His example of moving to London with no job lined up at 21 neglected to mention that the mere fact he was white, middle class, young with time to fail, mortgage-free, child-free and had loving parents still alive, provided him with an almighty safety net that the people he was now preaching to might not have. His encouragement to people to follow their dreams and not to let fear stop them from achieving their potential is great and worthy, but it was hidden behind a self-eulogising post that served only to distort the message.

I mention this because Jake’s misguided attempt to inspire and help people is symptomatic of a wider issue within the self-help genre where hosts are not limited to being unqualified media personalities masquerading as highly trained therapists but expands to include poorly informed life coaches. Whilst Jake Humphrey’s actions may come from a good place, the same cannot be said throughout the industry, as hosts build large, personal brands as self-anointed saviours of personal development.

Whilst their intentions are no doubt noble, does their constant message of “change your life in 5 days”, “combat your trauma”, or “0 dollars to millions without any hard work”, (all genuine show titles from The Diary of a CEO), actually have an adverse effect on listeners as they are lectured on how the problems they try so hard to rectify are actually not that difficult to do so? Does the implicit undertone that insinuates that they are not doing enough make them anymore empowered or able to change their situation?

My relationship with DOAC has been turbulent to say the least. After initially being put off by the disingenuous brain dump and the “please don’t listen to this but do like and subscribe” style, I must admit, I was enticed as the quality of his guests increased exponentially and he developed some truly fascinating episodes with people such as Krept, Karren Brady and Rochelle Hulmes amongst others. But as the show’s popularity rose, the show veered down the same track as so many others as it attempted to dig further and further into guests’ innermost thoughts, with Steven purposefully directing conversations towards discussions on mental health to enable him to give unsolicited and unqualified advice.

Recent shows particularly have gone one step further, with whole episodes now dedicated to issues such as health, weight-loss and sleep, which tend to take fads and left-field solutions and shoehorn them into a catch all solution. This culminated in a more recent episode featuring billionaire Bryan Johnson describing the extreme lengths he goes to reverse his age.

Whilst I have recently bought a moisturiser that claims to if not reverse my age but at least slow down its decline, I found myself feeling more and more uncomfortable as I listened to a man try to convince listeners that taking 111 pills a day and receiving blood transfusions from his son was in some way beneficial. There might be some health benefits, I don’t know (nor really care) but it is a tough sell to convince me or any other rational person that this obsessive mindset is healthy.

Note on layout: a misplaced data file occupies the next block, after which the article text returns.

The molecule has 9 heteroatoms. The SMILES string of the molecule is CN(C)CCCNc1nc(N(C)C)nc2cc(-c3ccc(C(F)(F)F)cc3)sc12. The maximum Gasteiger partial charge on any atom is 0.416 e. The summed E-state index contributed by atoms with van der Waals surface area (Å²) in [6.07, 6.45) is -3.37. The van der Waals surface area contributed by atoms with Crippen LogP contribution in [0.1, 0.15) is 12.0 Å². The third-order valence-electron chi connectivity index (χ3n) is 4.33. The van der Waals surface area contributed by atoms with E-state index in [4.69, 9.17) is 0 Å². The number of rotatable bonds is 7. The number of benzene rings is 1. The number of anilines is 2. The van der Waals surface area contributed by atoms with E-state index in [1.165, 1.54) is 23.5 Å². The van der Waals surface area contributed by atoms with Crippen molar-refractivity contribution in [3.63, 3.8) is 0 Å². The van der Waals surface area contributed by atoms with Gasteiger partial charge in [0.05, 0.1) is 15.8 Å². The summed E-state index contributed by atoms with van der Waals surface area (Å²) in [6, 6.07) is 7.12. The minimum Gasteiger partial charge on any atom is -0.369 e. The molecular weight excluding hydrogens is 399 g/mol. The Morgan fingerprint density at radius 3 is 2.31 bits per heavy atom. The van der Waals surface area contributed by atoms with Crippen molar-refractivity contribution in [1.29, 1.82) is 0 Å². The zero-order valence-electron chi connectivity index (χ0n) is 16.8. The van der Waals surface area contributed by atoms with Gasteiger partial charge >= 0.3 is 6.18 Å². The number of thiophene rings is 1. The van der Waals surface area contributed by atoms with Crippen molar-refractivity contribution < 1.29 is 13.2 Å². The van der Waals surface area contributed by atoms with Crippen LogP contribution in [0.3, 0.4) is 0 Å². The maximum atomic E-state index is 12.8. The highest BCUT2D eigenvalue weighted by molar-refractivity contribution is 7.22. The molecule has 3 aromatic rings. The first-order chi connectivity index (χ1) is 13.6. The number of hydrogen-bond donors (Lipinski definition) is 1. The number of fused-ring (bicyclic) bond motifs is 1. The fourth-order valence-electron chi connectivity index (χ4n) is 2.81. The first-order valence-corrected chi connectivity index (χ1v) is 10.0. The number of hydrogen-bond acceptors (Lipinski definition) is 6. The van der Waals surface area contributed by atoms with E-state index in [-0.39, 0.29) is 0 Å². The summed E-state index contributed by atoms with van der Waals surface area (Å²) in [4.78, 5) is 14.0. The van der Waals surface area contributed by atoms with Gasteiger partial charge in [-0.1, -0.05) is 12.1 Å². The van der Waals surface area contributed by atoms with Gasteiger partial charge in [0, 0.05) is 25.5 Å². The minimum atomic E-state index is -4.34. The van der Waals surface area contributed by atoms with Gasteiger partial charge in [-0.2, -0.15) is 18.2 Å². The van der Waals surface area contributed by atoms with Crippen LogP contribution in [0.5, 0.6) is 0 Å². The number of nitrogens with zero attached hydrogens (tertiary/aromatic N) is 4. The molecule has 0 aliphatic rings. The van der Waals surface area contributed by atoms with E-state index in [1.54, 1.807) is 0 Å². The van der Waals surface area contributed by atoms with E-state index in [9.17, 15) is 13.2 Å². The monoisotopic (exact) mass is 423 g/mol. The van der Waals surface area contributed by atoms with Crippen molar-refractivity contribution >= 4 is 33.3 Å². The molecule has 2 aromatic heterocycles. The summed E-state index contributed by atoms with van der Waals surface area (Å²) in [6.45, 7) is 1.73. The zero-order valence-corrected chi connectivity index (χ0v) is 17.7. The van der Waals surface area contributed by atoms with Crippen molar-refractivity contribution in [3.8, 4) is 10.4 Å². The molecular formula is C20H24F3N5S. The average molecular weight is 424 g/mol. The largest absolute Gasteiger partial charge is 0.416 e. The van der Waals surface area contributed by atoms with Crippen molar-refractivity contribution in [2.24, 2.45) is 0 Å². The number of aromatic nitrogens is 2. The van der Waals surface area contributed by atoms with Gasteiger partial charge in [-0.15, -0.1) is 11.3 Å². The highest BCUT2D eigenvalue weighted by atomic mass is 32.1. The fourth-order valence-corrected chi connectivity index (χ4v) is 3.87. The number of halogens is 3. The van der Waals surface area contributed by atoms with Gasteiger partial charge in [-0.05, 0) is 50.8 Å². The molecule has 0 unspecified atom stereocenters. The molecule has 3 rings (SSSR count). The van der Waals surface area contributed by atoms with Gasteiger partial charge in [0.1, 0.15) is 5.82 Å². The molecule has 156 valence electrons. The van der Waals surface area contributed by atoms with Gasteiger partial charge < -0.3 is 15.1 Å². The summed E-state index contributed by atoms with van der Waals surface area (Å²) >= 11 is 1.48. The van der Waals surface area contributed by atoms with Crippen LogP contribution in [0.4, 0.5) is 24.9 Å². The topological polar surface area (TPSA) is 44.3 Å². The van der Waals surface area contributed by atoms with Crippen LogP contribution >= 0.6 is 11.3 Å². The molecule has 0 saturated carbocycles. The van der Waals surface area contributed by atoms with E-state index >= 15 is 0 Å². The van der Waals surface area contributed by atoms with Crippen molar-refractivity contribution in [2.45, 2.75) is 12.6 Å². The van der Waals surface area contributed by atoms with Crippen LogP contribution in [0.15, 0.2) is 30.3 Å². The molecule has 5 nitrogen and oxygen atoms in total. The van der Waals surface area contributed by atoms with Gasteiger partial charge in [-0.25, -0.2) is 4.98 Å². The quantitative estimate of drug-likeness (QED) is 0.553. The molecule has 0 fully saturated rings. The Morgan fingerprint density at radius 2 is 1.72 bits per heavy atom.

I am sure that the show title “The man that is aging backwards: I was 45, I’m now 18” was eye-catching, but I can assure you, that he is in fact 45 and generally men of that age who claim to be “like an 18-year-old” are more often than not simply in the midst of a severe mid-life crisis. In this instance, it struck me more as an attempt to portray this form of body-dysmorphia as some ideal of extreme health that us mere mortals should aspire to emulate.

The preview to a Diary of a CEO episode where a billionaire claimed to be able to reverse ageing.
Photo Credit: Youtube

The point is, that however well-intentioned these shows might be, they must be aware of two simple truths. Firstly, trauma is not a form of entertainment and careful consideration should be given to exploring and unpicking a person’s traumatic experiences, especially when it is due to be played and stored infinitely on the internet. That’s not to say there is no place for high profile people to speak on subjects that could help others and promote the benefits of speaking out. Gary Neville’s recent interview with Dele Ali being the perfect recent example. But as Gary did, stay in your lane, keep your advice to what is appropriate and keep the guest opening up as the main consideration at all times.

Secondly, whilst each show has different aims and will have started with different intents, all shows in this genre should remember that with great following comes great responsibility. They must at the very least be cognisant of the potential damage they can do by taking extreme views and approaches and ramming them down people’s throats. People have enough to worry about in their lives, without the bloke from Dragon’s Den subjecting them to the sermon of some self-appointed, self-help expert criticising their breathing technique to shift his latest book.

If the presenters of these “self-help” shows are as dedicated to helping their followers as they claim to be, then perhaps now is the time for them to reflect on the true aims of their shows and the impact they are having. If they continue down the path of clumsily delving into guests’ trauma to garner viral soundbites and lecturing in order to frame themselves as some new-age gurus, then I am afraid they are simply establishing themselves as the founding fathers of the “help-self” podcast genre.

X: @ConorWilson2


Insta: @conorwilsonwrites

Featured Image: Via Twitter (@stevenbartlett)